A block away from my apartment, Texan chef Tim Love is opening an outpost of his Fort Worth restaurant Lonsemone Dove Western Bistro. He's the kind of guy who prefers a cowboy hat to a toque and has done trail rides from Fort Worth to both coasts, cooking with ingredients from local markets along the way. Colorful guy. And by looking at the menu, it appears to be one of those high-concept cowboy places, the type where they combine fois gras with chiles and serve a kangaroo carpaccio. I'm curious. And this week, New York Magazine has provided a guide to his menu, asking Tim to define some of his more exotic culinary terms, such as "prairie butter," "fois gras shooter" and the ever-perplexing, "state fair sauce." Who knew...state fair sauce is exotic! He's also featured in Food & Wine this month if you want to check out some of his recipes. (He clearly has a well-oiled PR machine).
In any case, the restaurant is a typical New York space, long and skinny, dominated by a big oak bar that Tim built himself. It has exposed brick walls adorned with graphic oil paintings of Texan icons, such as boots and cactus. But my favorite piece of decoration is the huge longhorn trophy hung over the entrance to the bathrooms (I don't know if it was an intentional visual pun, but I like it). Last night, I had the pleasure of attending the pre-opening party. I was hoping to eat lots of food, but when you cram hundreds of people into a space that was meant for half that number, minus solid ventilation, well, you just don't have an ideal environment for eating cowboy haute cuisine.
After struggling past all the people packed at the bar, where they had huge plates stacked with watermelon slices next to split bones filled with marrow (a combination that seemed odd) we made our way to the kitchen entrance, always the best place to park at a party if you want to eat. And eat we did, at least a few bite-sized nibbles. I had the fois gras shooter with a fois gras tuile on top that was crunchy and almost bacony--a bowl of those would be the perfect snack food. I had the lobster cakes with black bean salsa. I had some sticky meatballs that tasted like they were coated in a chipotle honey sauce. I had the kangaroo carpaccio, topped with a dollop of goat cheese and I think I like kangaroo--hard to describe except it's fatty and rich and married with the pungent cheese it was very satisfying. And I had the perfectly caramelized "prairie butter" (buffalo bone marrow) on thick bread, very tasty. But it being a packed party and the trays pounced on by eager eaters as soon as they left the kitchen, there just wasn't enough food to satisfy--it was all a tease.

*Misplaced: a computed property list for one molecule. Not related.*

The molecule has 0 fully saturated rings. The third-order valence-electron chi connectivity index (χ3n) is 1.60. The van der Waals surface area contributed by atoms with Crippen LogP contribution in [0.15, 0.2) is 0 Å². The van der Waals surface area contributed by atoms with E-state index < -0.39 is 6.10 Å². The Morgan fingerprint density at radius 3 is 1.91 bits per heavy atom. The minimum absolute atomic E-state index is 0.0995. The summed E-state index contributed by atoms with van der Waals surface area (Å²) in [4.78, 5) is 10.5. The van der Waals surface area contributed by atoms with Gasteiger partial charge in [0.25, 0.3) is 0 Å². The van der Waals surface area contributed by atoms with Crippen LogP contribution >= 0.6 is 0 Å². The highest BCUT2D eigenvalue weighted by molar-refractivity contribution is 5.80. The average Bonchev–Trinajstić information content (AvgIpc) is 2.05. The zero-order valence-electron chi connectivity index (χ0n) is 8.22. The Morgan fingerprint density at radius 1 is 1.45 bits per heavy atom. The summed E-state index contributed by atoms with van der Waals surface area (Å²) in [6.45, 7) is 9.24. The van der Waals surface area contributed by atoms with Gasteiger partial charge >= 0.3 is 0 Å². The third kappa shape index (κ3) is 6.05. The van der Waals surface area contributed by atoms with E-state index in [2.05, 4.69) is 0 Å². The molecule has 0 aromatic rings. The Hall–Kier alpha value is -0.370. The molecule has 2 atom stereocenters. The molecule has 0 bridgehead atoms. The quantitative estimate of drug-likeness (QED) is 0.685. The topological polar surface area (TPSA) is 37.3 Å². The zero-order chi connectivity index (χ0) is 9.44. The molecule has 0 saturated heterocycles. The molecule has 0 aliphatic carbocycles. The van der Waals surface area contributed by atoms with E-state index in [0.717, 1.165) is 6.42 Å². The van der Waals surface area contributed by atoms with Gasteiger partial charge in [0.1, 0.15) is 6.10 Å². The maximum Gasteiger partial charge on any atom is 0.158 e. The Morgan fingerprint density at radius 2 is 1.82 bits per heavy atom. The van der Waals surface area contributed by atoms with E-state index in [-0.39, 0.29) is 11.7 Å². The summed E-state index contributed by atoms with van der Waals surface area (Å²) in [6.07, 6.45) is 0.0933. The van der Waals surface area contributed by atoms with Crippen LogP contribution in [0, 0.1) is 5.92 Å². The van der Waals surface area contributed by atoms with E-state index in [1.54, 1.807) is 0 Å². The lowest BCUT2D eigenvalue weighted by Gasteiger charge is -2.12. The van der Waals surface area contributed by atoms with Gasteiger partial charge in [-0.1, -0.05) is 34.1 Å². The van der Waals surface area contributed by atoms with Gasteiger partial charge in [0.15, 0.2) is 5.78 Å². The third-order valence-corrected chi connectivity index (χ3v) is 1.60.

So, alas, not much to report on the food front, not that I would judge a restaurant by its party food anyway. And despite the appropriate soundtrack (two guys with guitars singing a bunch of original honky-tonk songs) and my endless amusement that no one I spoke with was actually from Texas (despite the abundance of cowboy boots and ten-gallon hats), after two guys from Michigan decided to instruct me on the proper way to form a "Hook-em Horns" with my fingers, and another guy from Nova Scotia told me the bull was a middlehorn, not a longhorn (um, yeah, maybe in Canada), I knew it was time to leave. I will return, however, and hopefully under more civilized circumstances will have a proper Tim Love meal.
Has anyone ever eaten at the Lonesome Dove here or in Fort Worth? What did you think?
Tuesday, September 19, 2006
Posted by Lisa Fain (Homesick Texan) at 1:57 PM